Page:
For the past year, on and off I have been working on an automated light painter system. The project finally culminated in testing at this years National Trust Festival of Light at Mount Stuart house.
What is light painting?
Light painting is using a long exposure photograph (usually 5 seconds+) with the camera on a tripod where you use a bright light to “draw” in the image.
There are a number of ways you can do this, by far the simplest way is find a pitch black area and draw with a phone torch.
The above image was done in a pitch black forest around 11pm at night.
You can also get super accurate with hand held light painting using phones, in the photograph above, Polly, Dean and Daniel were even able to sign their own names. On top of this, Dean made use of a technique where if an object is lit up light enough, it will also appear. He simply pointed the light at himself.
The background does not need to be completely black. As long as the objects in the background, don’t move then should be fine.
Handheld light painting
It is actually super easy to get started with simply light painting.
Light painting is an awesome activity to try out with big groups of kids, as all they need is some form of light source.
While this could be a torch on a phone, for young kids or those without a phone with a torch, a simple answer would get them creating a “throwie”! A throwie requires a coin cell battery, an LED and some tape to tape it together. By mixing and matching LEDs, you can create some very cool images.
On top of your light source, you also need a camera and a tripod. It is important to check that your camera supports manually editing the shutter speed and aperture. It is recommended to manually set all the camera light settings (shutter speed, aperture, ISO) as the camera will most likely think the image will be too dark and compensate, causing issues.
You must use a tripod!
Digital light painting
As a maker/inventor, I decided to take light painting one step further by of course, adding a microcontroller!
My first prototype back in 2014 made use of x24 breadboardable Neopixel LEDs and an Arduino Uno.
— Andrew Mulholland (@gbaman1) October 25, 2014
— Andrew Mulholland (@gbaman1) October 21, 2014
And resulted in some pretty cool pictures. But, I needed to go bigger!
Introducing the Arduino light painter version 1
Using a 1m Adafruit Neopixel strip with 60 pixels, a piece of scrap wood and an Arduino Mega, the first proper light painter of mine was born.
There is full documentation on its Github repo on making your own that you can find here.
Arduino Micropainter version 1
Between version 1 and 2 of the main light painter, I also threw together a “Micropainter”. Featuring x5 full RGB Neopixel LEDs, it is driven by ATTiny85 chip and is powered by x2 AA batteries. It is soldered onto a custom designed and milled singled sided PCB.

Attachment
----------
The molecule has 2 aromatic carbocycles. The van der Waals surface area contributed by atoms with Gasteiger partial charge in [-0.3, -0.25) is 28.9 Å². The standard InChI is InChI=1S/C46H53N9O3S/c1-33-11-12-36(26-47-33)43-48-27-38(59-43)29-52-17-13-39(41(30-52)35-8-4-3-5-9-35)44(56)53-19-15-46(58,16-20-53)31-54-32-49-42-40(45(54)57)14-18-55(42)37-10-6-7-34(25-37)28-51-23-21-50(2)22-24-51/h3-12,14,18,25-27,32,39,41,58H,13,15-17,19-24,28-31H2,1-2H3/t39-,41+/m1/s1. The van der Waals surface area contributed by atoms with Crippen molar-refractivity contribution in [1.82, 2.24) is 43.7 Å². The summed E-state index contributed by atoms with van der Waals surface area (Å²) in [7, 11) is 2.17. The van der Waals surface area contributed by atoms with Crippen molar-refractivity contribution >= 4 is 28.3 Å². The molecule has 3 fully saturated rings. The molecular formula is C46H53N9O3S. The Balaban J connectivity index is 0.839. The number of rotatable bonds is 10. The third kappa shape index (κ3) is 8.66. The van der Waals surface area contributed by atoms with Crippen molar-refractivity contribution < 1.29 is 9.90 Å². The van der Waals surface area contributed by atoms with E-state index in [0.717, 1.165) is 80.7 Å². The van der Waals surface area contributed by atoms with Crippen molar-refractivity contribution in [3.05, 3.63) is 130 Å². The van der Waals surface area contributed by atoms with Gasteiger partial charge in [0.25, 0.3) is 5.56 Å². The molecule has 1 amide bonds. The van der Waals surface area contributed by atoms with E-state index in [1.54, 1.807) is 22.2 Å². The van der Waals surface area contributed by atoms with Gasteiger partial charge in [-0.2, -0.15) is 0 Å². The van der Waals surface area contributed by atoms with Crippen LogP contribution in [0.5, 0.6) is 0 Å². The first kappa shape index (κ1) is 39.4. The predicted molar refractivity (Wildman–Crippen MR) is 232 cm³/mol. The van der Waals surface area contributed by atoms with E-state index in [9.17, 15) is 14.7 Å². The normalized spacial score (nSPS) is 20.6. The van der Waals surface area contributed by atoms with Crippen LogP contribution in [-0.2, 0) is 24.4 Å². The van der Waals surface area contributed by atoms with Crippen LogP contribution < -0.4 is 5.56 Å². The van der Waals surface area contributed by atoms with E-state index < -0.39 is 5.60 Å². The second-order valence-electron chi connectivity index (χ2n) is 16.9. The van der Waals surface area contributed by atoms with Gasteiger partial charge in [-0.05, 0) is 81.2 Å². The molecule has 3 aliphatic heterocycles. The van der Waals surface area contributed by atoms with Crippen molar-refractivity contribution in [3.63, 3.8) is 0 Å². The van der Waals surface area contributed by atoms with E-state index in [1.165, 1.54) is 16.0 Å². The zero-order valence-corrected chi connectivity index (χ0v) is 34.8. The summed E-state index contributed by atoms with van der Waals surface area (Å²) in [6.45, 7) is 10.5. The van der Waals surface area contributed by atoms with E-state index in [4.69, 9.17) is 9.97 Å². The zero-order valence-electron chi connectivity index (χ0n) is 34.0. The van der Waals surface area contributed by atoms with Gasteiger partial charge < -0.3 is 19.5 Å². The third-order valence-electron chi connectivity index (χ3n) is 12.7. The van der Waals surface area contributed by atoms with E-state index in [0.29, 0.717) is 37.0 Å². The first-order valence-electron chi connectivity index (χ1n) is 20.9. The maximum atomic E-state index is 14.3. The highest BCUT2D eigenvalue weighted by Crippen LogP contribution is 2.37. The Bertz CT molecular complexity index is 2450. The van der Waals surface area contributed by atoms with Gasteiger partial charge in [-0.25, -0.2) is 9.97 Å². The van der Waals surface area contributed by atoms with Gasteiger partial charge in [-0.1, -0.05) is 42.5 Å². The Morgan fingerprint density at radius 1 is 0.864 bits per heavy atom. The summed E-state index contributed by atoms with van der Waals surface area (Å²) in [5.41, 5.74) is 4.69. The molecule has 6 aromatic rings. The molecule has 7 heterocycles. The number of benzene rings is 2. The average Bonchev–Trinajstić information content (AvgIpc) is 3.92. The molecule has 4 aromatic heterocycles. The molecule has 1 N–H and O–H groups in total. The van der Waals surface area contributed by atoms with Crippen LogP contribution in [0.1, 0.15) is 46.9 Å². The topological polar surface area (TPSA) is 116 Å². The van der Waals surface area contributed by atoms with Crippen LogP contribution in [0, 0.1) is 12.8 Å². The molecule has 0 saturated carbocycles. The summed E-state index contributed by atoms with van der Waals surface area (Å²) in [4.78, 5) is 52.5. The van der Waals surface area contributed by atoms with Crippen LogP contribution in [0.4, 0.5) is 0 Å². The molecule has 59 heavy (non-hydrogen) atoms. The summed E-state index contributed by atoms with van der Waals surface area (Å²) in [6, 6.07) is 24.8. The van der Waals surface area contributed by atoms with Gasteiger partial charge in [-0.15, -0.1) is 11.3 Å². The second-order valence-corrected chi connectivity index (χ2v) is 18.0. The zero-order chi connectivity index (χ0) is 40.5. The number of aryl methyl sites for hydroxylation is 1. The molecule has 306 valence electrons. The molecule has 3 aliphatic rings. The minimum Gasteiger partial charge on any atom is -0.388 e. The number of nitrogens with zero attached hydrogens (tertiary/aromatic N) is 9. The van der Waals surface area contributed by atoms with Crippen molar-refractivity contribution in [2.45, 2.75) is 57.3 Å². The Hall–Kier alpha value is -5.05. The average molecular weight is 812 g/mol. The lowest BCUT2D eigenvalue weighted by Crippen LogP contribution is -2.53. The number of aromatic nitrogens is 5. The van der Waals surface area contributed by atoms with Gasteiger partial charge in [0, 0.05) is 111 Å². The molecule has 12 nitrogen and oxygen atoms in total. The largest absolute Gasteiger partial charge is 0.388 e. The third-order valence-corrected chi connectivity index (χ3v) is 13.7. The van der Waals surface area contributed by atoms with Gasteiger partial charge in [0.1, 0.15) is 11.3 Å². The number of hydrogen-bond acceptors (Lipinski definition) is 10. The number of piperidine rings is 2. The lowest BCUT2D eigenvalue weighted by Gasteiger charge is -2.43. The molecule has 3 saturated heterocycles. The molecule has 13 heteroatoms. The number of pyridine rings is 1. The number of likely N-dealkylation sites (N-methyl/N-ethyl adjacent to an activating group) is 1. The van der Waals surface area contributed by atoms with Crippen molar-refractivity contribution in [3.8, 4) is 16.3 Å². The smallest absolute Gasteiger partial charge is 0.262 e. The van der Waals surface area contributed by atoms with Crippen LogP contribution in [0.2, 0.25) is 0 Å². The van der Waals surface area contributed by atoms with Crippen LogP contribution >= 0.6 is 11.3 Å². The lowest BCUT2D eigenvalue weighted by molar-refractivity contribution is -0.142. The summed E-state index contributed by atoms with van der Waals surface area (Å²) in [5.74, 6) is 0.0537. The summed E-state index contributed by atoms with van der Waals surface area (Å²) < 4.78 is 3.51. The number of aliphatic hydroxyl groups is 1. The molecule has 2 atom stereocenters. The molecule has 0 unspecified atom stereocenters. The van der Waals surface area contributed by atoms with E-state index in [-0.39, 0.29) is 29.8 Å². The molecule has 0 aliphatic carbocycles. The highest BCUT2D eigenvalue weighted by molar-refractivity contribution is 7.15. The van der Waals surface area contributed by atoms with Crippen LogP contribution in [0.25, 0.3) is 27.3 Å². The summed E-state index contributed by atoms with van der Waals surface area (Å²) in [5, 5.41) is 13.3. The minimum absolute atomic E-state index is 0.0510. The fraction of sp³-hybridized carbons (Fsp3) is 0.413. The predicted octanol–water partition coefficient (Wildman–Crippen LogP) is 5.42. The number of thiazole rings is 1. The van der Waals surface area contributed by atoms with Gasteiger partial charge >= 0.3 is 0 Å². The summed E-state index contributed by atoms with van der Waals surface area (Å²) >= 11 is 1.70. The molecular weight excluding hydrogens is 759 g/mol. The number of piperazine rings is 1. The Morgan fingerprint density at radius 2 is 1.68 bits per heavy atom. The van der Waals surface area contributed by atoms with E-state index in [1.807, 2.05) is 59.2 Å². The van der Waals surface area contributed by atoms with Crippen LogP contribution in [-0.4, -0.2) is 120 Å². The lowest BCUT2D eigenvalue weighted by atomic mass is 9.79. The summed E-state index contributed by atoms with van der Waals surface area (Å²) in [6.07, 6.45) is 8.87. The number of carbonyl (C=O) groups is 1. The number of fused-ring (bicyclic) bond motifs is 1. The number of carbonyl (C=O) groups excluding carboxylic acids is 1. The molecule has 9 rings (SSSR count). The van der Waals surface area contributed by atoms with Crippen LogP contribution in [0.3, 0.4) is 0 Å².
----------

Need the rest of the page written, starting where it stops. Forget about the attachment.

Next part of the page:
Arduino light painter version 2!
This year, for the Festival of Light, I thought I would go even bigger! What could possibly go wrong, right?
Building upon version 1, I switched out the 1m strip of 60 LEDs, for a 1m strip of 144 LEDs! This dramatically increases the resolution available, but also dramatically increased the storage space required. With version 1, I had used the program space on the Arduino Mega to store the program, but unfortunately there is nowhere near enough space for the bigger images required, so I also added a MicroSD card slot. This allowed me to store multiple images so I also went ahead and built a menu system, allowing me to select the different images. The menu system simply used the LEDs on the stick as numbers, so image number 8 would be when LED 8 was on in the menu.
Another major adjustment I made over version 1, was adding 3 inputs. x2 buttons for the menu system (next item and select) plus a small potentiometer, allowing me to adjust the brightness of the pixels.
Bar these changes, most of the rest of the system stayed the same.
The light painter uses a Python script to convert the images to an easy to read format for the Arduino, then an Arduino program reads the image file line by line, outputting these onto the light painter. All you have to then do is move the light painter across the frame slowly and smoothly to display the image. In the case of some of the photographs below, the opposite was intentionally done to create the wave effect.
The plan is to hopefully have a building guide up for the new light painter this side of the new year.
Which picture is your favourite?